"There doesn't seem to be much reason to use the word 'junk DNA' anymore," Collins added.
5. Supercharged Genetic Research
The Human Genome Project has helped foster the creation of newer, faster, and cheaper methods of gene sequencing, said George Church, who heads the Personal Genome Project at Harvard University.
That's because the rough draft of the human genome that resulted from the Human Genome Project serves as a reference against which the data from new sequencing methods can be compared.
"It's like doing a jigsaw puzzle," Church explained. "If you've got the final picture on the cover of the box, ... you can say, This little piece goes here."
PREDICTIONS FOR THE NEXT TEN YERS
1. Science Will Pinpoint What Makes Us Homo Sapiens
In the near future, scientists will be able to compare our genome against those of our evolutionary cousins, such as chimpanzees and Neanderthals, to get a clearer sense of which genes are involved in making us Homo sapiens, the University of California's Wills said.
"The thing I'm really looking forward to is finding out how we differ from our close relatives, what has driven us toward becoming human beings, and in particular, which genes are responsible for our astonishing talents," Wills said.
NIH's Collins called the recent success at partially sequencing Neanderthal DNA "fascinating."
"I think most people ten years ago would not think it would be possible to reconstruct an accurate rendition of a sequence of Neanderthals," Collins added, "and yet we're pretty close to that."
2. Gene Therapy Will Cure Diseases
Gene therapy—curing ailments by replacing faulty copies of genes with normal ones—will finally become a reality, likely within the next decade, the University of California's Wills said.
(Related: "Color-blindness Cured by Gene Injection in Monkeys.")
"The big problem has been, How do you get the genes to the cell?" he said.
Scientists have been using viruses to "infect" animals' DNA with new genes, Wills noted, "and that's dangerous.
"But I think a breakthrough is going to be happening fairly soon. When it does, it's going to be very exciting."
(Also see: "How 'Gene Doping' Could Create Enhanced Olympians.")
3. The Very Meaning of "Gene" Will Change
The traditional definition says a gene is a region of DNA that encodes for a protein.
But in recent years, scientists have discovered stretches of so-called junk DNA that don't make proteins but are nonetheless important.
For example, some regions of DNA appear to hold instructions for producing a DNA-like, but non-proteinaceous, molecule type called double-stranded RNA.
"These double-stranded RNAs"—part of the body's RNA interface or RNAi—"turn out to be very strong regulators of the way that genes function," Wills said. (Find out why the discovery of RNAi led to a Nobel Prize.)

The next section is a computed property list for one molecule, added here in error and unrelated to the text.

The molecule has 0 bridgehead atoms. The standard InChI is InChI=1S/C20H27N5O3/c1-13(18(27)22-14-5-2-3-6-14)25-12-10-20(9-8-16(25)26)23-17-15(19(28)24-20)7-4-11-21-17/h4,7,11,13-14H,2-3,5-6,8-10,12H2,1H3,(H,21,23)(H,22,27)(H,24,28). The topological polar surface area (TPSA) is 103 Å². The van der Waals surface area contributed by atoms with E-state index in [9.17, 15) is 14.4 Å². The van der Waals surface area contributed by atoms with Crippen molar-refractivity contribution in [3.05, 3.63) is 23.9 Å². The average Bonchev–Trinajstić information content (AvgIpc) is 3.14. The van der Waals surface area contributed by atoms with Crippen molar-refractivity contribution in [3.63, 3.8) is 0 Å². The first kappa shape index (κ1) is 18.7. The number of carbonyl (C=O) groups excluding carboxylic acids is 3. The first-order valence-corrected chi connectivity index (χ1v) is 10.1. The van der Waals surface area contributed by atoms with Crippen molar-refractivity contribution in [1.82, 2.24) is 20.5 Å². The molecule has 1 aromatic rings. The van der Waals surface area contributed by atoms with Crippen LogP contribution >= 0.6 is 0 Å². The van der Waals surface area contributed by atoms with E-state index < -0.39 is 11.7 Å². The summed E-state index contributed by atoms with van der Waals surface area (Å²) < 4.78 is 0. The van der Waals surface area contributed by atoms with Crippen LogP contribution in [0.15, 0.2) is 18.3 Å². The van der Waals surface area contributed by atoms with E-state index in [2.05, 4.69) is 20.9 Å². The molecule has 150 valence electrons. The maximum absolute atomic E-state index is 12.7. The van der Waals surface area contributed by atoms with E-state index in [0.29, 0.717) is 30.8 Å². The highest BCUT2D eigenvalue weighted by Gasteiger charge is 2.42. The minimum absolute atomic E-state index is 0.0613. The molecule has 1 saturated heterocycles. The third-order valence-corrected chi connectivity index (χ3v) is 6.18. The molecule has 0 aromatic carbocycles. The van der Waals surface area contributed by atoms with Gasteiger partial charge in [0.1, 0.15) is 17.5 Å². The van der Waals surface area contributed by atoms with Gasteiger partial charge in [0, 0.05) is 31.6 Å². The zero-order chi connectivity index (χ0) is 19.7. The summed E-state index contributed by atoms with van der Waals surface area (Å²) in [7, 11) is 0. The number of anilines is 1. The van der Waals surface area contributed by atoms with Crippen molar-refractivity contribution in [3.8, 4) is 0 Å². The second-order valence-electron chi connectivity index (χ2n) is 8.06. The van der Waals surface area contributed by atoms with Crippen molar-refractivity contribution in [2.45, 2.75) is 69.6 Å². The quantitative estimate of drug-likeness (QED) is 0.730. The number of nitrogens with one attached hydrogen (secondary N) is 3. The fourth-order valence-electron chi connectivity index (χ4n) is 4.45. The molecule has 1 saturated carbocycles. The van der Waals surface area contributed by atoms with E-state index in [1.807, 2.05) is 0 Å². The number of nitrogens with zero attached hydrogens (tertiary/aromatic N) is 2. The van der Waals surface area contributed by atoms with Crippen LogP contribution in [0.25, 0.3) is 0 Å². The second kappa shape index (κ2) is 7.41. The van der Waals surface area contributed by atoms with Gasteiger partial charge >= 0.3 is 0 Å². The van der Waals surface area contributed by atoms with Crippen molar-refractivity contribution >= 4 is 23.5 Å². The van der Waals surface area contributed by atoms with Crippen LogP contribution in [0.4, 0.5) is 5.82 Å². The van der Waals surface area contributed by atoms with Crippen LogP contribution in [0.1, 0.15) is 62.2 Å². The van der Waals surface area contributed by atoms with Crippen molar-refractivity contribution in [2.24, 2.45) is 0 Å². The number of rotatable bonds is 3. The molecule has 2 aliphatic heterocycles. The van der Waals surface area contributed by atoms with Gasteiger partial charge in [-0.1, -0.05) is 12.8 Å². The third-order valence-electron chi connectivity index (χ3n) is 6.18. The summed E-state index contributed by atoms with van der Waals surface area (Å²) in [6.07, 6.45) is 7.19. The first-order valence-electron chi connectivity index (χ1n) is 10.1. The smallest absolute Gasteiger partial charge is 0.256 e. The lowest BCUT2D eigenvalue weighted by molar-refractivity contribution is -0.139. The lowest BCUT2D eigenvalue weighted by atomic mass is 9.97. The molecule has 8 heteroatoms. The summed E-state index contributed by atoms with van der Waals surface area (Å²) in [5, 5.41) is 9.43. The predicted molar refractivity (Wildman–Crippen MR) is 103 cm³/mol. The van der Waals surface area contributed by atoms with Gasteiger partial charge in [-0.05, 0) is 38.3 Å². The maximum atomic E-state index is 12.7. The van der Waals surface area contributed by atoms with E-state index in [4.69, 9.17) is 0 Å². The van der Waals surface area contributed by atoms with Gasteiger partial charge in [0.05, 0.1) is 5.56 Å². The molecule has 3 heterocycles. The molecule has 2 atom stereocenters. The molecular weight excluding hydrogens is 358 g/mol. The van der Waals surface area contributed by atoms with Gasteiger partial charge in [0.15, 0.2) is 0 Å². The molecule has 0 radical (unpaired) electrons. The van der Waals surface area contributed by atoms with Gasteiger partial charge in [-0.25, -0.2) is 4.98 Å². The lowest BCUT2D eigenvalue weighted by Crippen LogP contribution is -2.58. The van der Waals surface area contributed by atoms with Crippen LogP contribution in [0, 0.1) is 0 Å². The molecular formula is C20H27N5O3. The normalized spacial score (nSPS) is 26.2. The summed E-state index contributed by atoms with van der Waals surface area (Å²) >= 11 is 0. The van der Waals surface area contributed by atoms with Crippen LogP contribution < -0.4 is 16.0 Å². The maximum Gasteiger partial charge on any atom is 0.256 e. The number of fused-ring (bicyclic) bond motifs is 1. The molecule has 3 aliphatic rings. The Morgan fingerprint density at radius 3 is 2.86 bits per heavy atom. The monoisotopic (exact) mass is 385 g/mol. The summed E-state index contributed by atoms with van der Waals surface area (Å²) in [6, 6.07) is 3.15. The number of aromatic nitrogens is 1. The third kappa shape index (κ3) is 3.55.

Some double-stranded RNA, for example, can "silence" genes by preventing their protein products from being produced. They do this by binding to and blocking a messenger molecule in the protein-creation pathway, called messenger RNA.
Wills estimates that if bits of double-stranded RNA were counted as genes, they would double the estimated number of genes in the human genome.
"As far as I'm concerned, I'm happy to call them genes without worrying about semantics," he said.
NIH's Collins agreed. "I think we're at a bit of a semantic difficulty here, in terms of deciding what to consider a gene," he said. "Genes are units of inheritance that need not be thought of in such simplistic ways anymore."
4. Personal Genomes Will Spawn Made-to-Measure Drugs
Thanks to improving technology, within the next five years a person should be able to have his or her entire genome sequenced for about a thousand U.S. dollars, many experts say.
Soon after, that figure could drop as low as a hundred dollars, the Genographic Project's Wells said. "I could imagine a time, ten years from now, where it could get down that cheap."
(See "Coming Soon: Your Personal DNA Map?")
NIH's Collins said the pace of technological innovation has been dizzying to watch.
"I thought we would get to this point, but I didn't think we would get here so quickly," he said.
The cost of sequencing a human genome "has come down by a factor of more than 10,000. That means DNA sequencing is moving forward more quickly than that classical example of exponential growth, which is Moore's law from computers." Moore's law speculates that the processing power of computer chips doubles every two years.
Collins envisions a day soon when everyone's genome will be sequenced and included as a routine part of their medical records.
By "knowing what you're at risk for and individualizing your preventative medicine plan," doctors will be better able to treat their patients, Collins said.
The era of personal genomes will also be a boon to pharmacogenomics, the science of tailoring drugs to an individual's genetic makeup.
5. Personality Will Move From Art to Science
As scientists learn to better understand the information contained in our genomes, they will get better at predicting how genes influence the development of physical and mental traits and even behaviors.
In the distant future it may be possible to look at the genome of a human—or a close human relative—and roughly deduce not only what she looked like, but, for example, how she acted.
"Will we ever be able to do it with complete confidence? I suspect not, and I rather hope not," the University of Oxford's McCarthy said.
"But I do suspect that by the time we've finished this journey that we've started on ... we'll be able to do better than we're doing at the moment."